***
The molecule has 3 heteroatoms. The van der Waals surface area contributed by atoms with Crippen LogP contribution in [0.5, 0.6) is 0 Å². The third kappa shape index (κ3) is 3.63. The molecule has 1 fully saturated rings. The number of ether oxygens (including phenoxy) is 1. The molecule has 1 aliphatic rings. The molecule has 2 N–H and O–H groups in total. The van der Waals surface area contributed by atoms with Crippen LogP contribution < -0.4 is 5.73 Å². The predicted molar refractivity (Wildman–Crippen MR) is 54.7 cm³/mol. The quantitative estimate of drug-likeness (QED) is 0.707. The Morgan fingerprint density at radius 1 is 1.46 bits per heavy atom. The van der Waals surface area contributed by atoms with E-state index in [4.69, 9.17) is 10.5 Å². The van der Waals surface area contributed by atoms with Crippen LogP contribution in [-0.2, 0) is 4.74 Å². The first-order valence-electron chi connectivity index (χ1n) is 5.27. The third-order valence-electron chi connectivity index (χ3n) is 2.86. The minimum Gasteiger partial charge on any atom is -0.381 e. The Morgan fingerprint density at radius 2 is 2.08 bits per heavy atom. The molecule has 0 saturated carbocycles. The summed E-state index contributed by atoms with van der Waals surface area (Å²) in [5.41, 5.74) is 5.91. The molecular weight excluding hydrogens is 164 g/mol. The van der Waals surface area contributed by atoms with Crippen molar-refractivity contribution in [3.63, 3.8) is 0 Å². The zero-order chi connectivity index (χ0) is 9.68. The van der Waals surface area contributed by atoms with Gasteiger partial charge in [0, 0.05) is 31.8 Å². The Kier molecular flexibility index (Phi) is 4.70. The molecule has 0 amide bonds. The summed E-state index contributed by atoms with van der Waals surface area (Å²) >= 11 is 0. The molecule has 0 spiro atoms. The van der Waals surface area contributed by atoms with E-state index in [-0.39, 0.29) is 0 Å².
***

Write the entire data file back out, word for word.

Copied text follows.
The molecule has 3 heteroatoms. The van der Waals surface area contributed by atoms with Crippen LogP contribution in [0.5, 0.6) is 0 Å². The third kappa shape index (κ3) is 3.63. The molecule has 1 fully saturated rings. The number of ether oxygens (including phenoxy) is 1. The molecule has 1 aliphatic rings. The molecule has 2 N–H and O–H groups in total. The van der Waals surface area contributed by atoms with Crippen LogP contribution < -0.4 is 5.73 Å². The predicted molar refractivity (Wildman–Crippen MR) is 54.7 cm³/mol. The quantitative estimate of drug-likeness (QED) is 0.707. The Morgan fingerprint density at radius 1 is 1.46 bits per heavy atom. The van der Waals surface area contributed by atoms with E-state index in [4.69, 9.17) is 10.5 Å². The van der Waals surface area contributed by atoms with Crippen LogP contribution in [-0.2, 0) is 4.74 Å². The first-order valence-electron chi connectivity index (χ1n) is 5.27. The third-order valence-electron chi connectivity index (χ3n) is 2.86. The minimum Gasteiger partial charge on any atom is -0.381 e. The Morgan fingerprint density at radius 2 is 2.08 bits per heavy atom. The molecule has 0 saturated carbocycles. The summed E-state index contributed by atoms with van der Waals surface area (Å²) in [5.41, 5.74) is 5.91. The molecular weight excluding hydrogens is 164 g/mol. The van der Waals surface area contributed by atoms with Crippen molar-refractivity contribution in [3.63, 3.8) is 0 Å². The zero-order chi connectivity index (χ0) is 9.68. The van der Waals surface area contributed by atoms with Gasteiger partial charge in [0, 0.05) is 31.8 Å². The Kier molecular flexibility index (Phi) is 4.70. The molecule has 0 amide bonds. The summed E-state index contributed by atoms with van der Waals surface area (Å²) >= 11 is 0. The molecule has 0 spiro atoms. The van der Waals surface area contributed by atoms with E-state index in [-0.39, 0.29) is 0 Å².